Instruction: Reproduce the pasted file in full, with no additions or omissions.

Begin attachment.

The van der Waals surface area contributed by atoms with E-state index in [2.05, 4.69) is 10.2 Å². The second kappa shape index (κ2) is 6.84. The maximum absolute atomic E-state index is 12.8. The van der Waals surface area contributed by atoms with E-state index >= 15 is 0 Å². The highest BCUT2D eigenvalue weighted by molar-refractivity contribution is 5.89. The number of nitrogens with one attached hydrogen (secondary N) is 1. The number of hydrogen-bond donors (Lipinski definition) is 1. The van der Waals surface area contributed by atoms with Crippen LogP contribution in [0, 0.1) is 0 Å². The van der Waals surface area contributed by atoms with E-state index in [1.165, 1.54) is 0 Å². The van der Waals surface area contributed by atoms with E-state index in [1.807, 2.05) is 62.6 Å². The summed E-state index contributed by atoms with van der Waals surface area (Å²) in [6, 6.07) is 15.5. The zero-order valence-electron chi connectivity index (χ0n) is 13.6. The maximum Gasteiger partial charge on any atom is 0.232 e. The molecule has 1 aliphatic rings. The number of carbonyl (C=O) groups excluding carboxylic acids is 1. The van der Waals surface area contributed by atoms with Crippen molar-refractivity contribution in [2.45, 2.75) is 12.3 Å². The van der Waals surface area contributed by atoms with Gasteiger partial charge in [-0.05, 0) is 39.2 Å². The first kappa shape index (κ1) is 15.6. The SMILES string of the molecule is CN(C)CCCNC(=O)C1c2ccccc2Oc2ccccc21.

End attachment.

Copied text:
The van der Waals surface area contributed by atoms with E-state index in [2.05, 4.69) is 10.2 Å². The second kappa shape index (κ2) is 6.84. The maximum absolute atomic E-state index is 12.8. The van der Waals surface area contributed by atoms with E-state index >= 15 is 0 Å². The highest BCUT2D eigenvalue weighted by molar-refractivity contribution is 5.89. The number of nitrogens with one attached hydrogen (secondary N) is 1. The number of hydrogen-bond donors (Lipinski definition) is 1. The van der Waals surface area contributed by atoms with Crippen LogP contribution in [0, 0.1) is 0 Å². The van der Waals surface area contributed by atoms with E-state index in [1.165, 1.54) is 0 Å². The van der Waals surface area contributed by atoms with E-state index in [1.807, 2.05) is 62.6 Å². The summed E-state index contributed by atoms with van der Waals surface area (Å²) in [6, 6.07) is 15.5. The zero-order valence-electron chi connectivity index (χ0n) is 13.6. The maximum Gasteiger partial charge on any atom is 0.232 e. The molecule has 1 aliphatic rings. The number of carbonyl (C=O) groups excluding carboxylic acids is 1. The van der Waals surface area contributed by atoms with Crippen molar-refractivity contribution in [2.45, 2.75) is 12.3 Å². The van der Waals surface area contributed by atoms with Gasteiger partial charge in [-0.05, 0) is 39.2 Å². The first kappa shape index (κ1) is 15.6. The SMILES string of the molecule is CN(C)CCCNC(=O)C1c2ccccc2Oc2ccccc21.